The Case for Gary Sheffield in a Rays’ Uniform | The Process Report

The Case for Gary Sheffield in a Rays’ Uniform

Tucked behind the news and rumors of the winter meetings, Gary Sheffield expressed interest in playing next season – and doing so for the hometown Tampa Bay Rays. The idea of Sheff taking a farewell lap with the Rays has been mentioned before, but has never materialized into anything more than speculation.

I’m no doubt in the minoriy, but I could see a potentia fit now. It seems highly unlikely that the Rays would hold serious interest in bringing back a 42-year-old player – especially after sitting for an entire season – but highly unlikely is the Rays’ way, and for the price (assuming close to minimum contract) there is little risk involved.

If there was a deal, there would be much talk about Sheffield being a malcontent and how he would have a negative impact on young players. While this could be completely true, it could also be misconception. Since I’ve never played on a team with Sheffield, I’ll reserve judgement on his clubhouse character.

What we can analyze is production on the field. That said, after a year of inactivity it is hard to speculate on what Sheffield will do going forward. Meanwhile, in his last season (2009) with the Mets he played in 100 games. In just over 300 plate appearances, he hit .276/.372/.451 with 25 extra-bast hits including 10 home runs. His .175 ISO (isolated power) and .823 OPS were both above the league average.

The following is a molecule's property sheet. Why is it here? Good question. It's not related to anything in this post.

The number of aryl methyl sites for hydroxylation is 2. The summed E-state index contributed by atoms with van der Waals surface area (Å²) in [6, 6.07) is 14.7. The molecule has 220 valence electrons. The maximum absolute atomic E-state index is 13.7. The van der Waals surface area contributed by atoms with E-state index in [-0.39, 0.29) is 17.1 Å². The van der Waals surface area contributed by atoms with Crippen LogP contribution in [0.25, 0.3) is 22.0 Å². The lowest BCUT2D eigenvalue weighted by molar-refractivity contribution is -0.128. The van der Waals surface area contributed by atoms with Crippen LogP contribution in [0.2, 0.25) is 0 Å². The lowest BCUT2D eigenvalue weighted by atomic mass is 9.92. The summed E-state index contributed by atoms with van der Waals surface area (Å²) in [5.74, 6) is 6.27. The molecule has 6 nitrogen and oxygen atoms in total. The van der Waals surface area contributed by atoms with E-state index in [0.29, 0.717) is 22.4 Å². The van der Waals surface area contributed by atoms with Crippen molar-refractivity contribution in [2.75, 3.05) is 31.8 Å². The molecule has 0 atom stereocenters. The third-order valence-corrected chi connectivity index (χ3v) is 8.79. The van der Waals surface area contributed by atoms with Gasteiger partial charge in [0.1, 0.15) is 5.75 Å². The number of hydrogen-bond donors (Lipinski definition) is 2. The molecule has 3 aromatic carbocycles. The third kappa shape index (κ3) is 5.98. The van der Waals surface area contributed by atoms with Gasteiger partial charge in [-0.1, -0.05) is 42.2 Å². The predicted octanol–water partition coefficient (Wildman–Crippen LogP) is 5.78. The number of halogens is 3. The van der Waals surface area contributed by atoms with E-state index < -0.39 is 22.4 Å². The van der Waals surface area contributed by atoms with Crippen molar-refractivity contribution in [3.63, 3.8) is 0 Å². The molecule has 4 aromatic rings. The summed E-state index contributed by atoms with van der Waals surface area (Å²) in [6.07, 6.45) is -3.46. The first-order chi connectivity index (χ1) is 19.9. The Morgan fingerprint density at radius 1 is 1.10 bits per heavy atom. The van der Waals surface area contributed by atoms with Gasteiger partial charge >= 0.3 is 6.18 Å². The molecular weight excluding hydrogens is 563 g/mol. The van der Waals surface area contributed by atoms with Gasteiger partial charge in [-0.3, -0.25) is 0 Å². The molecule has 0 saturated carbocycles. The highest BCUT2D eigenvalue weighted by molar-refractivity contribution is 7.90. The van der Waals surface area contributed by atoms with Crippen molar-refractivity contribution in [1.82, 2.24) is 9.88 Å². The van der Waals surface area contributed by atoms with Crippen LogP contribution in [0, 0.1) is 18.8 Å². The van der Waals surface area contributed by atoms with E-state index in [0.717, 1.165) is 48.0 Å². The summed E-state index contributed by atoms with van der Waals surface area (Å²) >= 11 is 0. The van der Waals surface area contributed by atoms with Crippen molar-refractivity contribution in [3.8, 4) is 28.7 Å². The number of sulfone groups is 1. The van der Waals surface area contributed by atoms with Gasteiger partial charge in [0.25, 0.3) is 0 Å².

In addition to showing some decent pop for a 40-something, Sheffield continue to show a disciplined approach at the plate. He walked more than 12% of the time while striking out in less than 18% of his at-bats. His O-Swing (percentage of swings at pitches outside the strike zone) was 5% below league average and he whiffed on just 4.9% oh pitches thrown.

The Rays received a cumulative slash line of .238/.322/.391 from the designated hitter position last year. Even if we regress his stats down for age, a year off, and a move to DH, Sheffield would likely be an upgrade from the 2010 production – although that might not be quite the compliment.

With the reported interest in Jason Giambi, the notion of Sheffield in a Rays’ uniform might not be so crazy. There are the clubhouse things and Sheffield did have some back issues, but those are things for Andrew Friedman, Joe Maddon, and the medical staff to work out. If they sign off on his character and health, that’s good enough for me.

Like Giambi, they’re are no doubt better options. Come January, names like: Manny Ramirez, Nick Johnson, and Hideki Matsui may still be available. At the right price, those would qualify as better options. If not – at the minimal cost of a non-roster invite. – you could do worse than Sheffield. Just look at last year’s designated hitter “production” for proof of that.

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